In my view you can split the reasons into two groups - for the server and client. Let me give a couple examples each:
First, in the context of the OP’s question as answered by @Django, someone gaining access to the client’s keys in the regular ~/.ssh/ folder may immediately gain root access to the remote server. Naturally, it depends on local config circumstances, however it is obvious you lower the risk by authenticating as a regular user to the remote system and requiring an additional authentication (not relying on said ssh key) to gain admin (least privilege principle). Clearly, you may have to consider the server compromised if a third-party got hands on the ssh-key folder, but it may be a matter of still being able to access the server to cycle keys at least. By the way, such practice also means that you can indeed simply setup a recovery account with an ssh key to store offline and use that as when you happen to lose the (single) nitrokey where you generated the regular ‘work-day’ key on.

You can lead this additional authentication over to the server, where other reasons come into play. First, it is regular opsec practice not to use root anyway, because servers are usually multi-user/admin and you need to manage that.
Second, for the authentication it is common on server setups that applicable system config for password/key rotation don’t apply for the root account (so that you don’t lock yourself out). This in turn means it is more difficult to manage password policies for the root account than for regular users. It is, though, easy to forbid remote root login via the ssh-daemon configuration.
Also, it is much easier to deter mal-intent hack attempts (e.g. by automated bots) by outright rejecting authentication requests for the root account of a ssh-server, than to disguise it does indeed accept root login via ssh. Obviously, there are other counter-measures (rate-limiting login attempts, disabling legacy crypto protocols[1], etc), but these may be useful in any case for the bunch of bots which go on trying to guess login credentials of regular users.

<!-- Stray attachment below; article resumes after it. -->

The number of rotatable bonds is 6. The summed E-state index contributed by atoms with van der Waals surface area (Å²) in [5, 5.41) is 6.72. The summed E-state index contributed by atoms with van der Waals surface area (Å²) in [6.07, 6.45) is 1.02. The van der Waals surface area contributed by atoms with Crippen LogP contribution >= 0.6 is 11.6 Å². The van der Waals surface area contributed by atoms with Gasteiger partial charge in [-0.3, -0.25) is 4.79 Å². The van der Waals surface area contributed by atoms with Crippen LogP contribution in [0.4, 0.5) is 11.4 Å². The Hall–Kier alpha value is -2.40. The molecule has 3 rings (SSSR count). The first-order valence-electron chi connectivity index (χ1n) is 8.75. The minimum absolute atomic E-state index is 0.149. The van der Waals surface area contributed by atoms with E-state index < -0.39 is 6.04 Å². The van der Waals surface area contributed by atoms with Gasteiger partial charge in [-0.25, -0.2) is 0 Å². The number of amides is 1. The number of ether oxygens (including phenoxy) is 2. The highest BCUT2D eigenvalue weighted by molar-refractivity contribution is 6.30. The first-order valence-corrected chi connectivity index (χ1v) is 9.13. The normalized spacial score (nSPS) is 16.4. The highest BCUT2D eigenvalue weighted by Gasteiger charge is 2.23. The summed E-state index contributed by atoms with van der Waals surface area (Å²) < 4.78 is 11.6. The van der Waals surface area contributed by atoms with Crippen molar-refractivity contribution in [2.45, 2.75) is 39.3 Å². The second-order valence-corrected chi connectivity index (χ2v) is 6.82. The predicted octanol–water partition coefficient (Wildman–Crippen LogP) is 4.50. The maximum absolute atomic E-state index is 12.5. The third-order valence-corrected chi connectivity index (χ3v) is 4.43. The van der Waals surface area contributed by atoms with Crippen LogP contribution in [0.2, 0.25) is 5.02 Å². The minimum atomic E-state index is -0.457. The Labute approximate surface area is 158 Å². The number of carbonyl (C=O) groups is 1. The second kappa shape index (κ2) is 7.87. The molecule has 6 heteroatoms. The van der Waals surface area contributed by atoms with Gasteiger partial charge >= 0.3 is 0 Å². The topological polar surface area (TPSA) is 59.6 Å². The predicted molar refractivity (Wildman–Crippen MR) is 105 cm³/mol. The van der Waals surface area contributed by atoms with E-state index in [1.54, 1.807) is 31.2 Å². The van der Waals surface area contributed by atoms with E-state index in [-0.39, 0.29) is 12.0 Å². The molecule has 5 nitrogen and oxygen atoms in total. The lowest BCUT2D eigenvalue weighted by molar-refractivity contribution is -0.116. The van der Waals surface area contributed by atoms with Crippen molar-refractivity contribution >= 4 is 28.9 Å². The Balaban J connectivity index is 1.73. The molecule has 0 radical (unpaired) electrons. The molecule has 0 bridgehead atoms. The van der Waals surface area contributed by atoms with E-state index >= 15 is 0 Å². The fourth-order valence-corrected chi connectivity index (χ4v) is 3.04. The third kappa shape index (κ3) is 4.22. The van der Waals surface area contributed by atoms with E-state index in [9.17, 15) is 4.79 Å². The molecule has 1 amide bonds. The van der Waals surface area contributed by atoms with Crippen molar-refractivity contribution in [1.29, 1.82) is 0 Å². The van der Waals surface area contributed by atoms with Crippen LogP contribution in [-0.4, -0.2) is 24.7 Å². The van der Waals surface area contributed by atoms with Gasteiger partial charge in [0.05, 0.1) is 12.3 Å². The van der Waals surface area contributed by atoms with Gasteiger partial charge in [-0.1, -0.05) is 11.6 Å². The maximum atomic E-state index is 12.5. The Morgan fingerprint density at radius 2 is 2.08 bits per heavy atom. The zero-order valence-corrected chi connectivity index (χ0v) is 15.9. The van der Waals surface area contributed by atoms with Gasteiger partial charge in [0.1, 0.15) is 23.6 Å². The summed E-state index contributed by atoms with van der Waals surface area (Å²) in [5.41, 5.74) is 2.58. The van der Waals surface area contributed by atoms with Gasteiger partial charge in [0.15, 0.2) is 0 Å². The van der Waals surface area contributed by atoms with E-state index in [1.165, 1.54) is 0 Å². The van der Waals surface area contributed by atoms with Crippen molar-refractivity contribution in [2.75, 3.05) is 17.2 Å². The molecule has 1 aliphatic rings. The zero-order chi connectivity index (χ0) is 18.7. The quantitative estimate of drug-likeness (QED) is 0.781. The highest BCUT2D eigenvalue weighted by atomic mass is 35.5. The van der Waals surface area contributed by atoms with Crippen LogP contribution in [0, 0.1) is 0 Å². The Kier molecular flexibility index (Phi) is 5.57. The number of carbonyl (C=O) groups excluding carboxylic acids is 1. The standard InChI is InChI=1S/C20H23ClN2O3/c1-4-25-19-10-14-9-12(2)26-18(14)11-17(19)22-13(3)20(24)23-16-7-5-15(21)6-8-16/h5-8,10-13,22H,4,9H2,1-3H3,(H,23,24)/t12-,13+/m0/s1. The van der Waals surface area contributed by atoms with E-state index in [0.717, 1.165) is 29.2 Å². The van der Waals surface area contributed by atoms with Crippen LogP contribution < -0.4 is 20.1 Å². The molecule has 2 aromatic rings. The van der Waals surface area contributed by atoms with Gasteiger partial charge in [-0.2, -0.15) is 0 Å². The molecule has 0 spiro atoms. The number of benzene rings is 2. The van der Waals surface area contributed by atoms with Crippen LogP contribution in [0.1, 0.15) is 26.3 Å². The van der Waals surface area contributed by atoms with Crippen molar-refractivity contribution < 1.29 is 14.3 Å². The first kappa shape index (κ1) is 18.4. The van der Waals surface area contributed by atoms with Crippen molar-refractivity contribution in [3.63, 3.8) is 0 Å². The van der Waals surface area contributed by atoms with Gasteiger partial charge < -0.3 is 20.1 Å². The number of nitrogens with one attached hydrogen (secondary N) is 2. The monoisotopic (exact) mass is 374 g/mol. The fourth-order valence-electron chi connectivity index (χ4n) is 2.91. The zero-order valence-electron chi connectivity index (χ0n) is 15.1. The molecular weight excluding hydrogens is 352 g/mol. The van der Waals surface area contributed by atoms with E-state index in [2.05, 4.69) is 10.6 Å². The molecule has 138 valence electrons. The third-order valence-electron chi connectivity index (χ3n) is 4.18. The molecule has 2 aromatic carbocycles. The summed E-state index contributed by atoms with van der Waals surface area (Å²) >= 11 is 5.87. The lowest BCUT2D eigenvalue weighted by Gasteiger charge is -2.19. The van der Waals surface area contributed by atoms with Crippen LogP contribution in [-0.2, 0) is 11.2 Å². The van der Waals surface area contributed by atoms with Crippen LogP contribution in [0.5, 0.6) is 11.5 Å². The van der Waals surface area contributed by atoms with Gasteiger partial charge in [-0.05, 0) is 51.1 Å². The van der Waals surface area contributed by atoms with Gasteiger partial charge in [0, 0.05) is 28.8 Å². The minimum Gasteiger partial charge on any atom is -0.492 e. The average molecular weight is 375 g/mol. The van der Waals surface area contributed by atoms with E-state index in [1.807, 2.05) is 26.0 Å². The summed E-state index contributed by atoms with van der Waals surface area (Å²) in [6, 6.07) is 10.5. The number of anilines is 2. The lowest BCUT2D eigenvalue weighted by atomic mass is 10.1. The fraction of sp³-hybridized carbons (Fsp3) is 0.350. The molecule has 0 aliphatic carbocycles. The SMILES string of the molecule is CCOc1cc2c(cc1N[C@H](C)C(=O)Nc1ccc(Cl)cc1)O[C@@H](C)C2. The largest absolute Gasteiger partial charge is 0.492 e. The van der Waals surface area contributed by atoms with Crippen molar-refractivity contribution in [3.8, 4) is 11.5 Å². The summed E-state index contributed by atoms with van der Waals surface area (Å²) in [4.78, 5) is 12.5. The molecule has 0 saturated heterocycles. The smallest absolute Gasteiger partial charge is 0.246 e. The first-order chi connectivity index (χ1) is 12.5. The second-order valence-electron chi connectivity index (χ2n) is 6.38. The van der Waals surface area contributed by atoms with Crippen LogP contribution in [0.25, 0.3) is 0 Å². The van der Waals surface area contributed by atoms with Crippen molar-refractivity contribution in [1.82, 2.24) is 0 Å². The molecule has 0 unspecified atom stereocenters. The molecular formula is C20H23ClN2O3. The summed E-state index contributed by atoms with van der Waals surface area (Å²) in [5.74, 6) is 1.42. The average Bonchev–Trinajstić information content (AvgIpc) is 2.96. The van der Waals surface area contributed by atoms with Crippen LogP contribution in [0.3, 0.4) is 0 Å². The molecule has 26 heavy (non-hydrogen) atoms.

So, you see there are different reasons not to use the root account for remote access. Depending on circumstances some may be more important than others, but there are few to the contrary other than “convenience”.

SSH Keys should not be the problem. Either they are password protected nowadays or - especially amongst Nitrokey users - stored on a token.

Most systems are also configured for passwordless sudo. So login as regular user is not really protecting much, once an attacker logs in.

From my professional experience, not allowing root logins serves two purposes:

  1. Potentially destructive commands are not immediately executed with root permissions to prevent EBKAC type mistakes.
  2. Compliance and requirement for accountability and traceability of user actions on a system. Usually there should be a log trail of who logged in and which user did what on a system. The login gets logged as well as sudo invocations. That way you could identify which credentials got used and solve the whodunnit mystery. The same reason, why it is disapproved to have multiple users to use the same account instead of personalized user accounts.